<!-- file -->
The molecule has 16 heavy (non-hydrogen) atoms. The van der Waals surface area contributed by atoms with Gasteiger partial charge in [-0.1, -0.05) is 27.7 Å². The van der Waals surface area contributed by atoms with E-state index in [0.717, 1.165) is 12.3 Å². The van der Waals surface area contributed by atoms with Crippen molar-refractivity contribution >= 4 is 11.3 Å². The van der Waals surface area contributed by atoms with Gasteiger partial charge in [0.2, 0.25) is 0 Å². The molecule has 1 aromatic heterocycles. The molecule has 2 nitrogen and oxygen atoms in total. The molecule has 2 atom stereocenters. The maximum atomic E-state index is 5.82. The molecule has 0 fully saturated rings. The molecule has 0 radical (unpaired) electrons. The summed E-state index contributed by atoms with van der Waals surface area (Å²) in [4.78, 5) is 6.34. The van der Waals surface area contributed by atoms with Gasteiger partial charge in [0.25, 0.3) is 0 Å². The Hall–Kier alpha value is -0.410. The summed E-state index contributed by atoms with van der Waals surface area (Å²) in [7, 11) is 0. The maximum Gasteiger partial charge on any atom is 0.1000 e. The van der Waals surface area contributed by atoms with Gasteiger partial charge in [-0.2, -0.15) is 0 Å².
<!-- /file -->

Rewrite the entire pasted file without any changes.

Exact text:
The molecule has 16 heavy (non-hydrogen) atoms. The van der Waals surface area contributed by atoms with Gasteiger partial charge in [-0.1, -0.05) is 27.7 Å². The van der Waals surface area contributed by atoms with E-state index in [0.717, 1.165) is 12.3 Å². The van der Waals surface area contributed by atoms with Crippen molar-refractivity contribution >= 4 is 11.3 Å². The van der Waals surface area contributed by atoms with Gasteiger partial charge in [0.2, 0.25) is 0 Å². The molecule has 1 aromatic heterocycles. The molecule has 2 nitrogen and oxygen atoms in total. The molecule has 2 atom stereocenters. The maximum atomic E-state index is 5.82. The molecule has 0 fully saturated rings. The molecule has 0 radical (unpaired) electrons. The summed E-state index contributed by atoms with van der Waals surface area (Å²) in [4.78, 5) is 6.34. The van der Waals surface area contributed by atoms with Gasteiger partial charge in [0.25, 0.3) is 0 Å². The Hall–Kier alpha value is -0.410. The summed E-state index contributed by atoms with van der Waals surface area (Å²) in [7, 11) is 0. The maximum Gasteiger partial charge on any atom is 0.1000 e. The van der Waals surface area contributed by atoms with Gasteiger partial charge in [-0.2, -0.15) is 0 Å².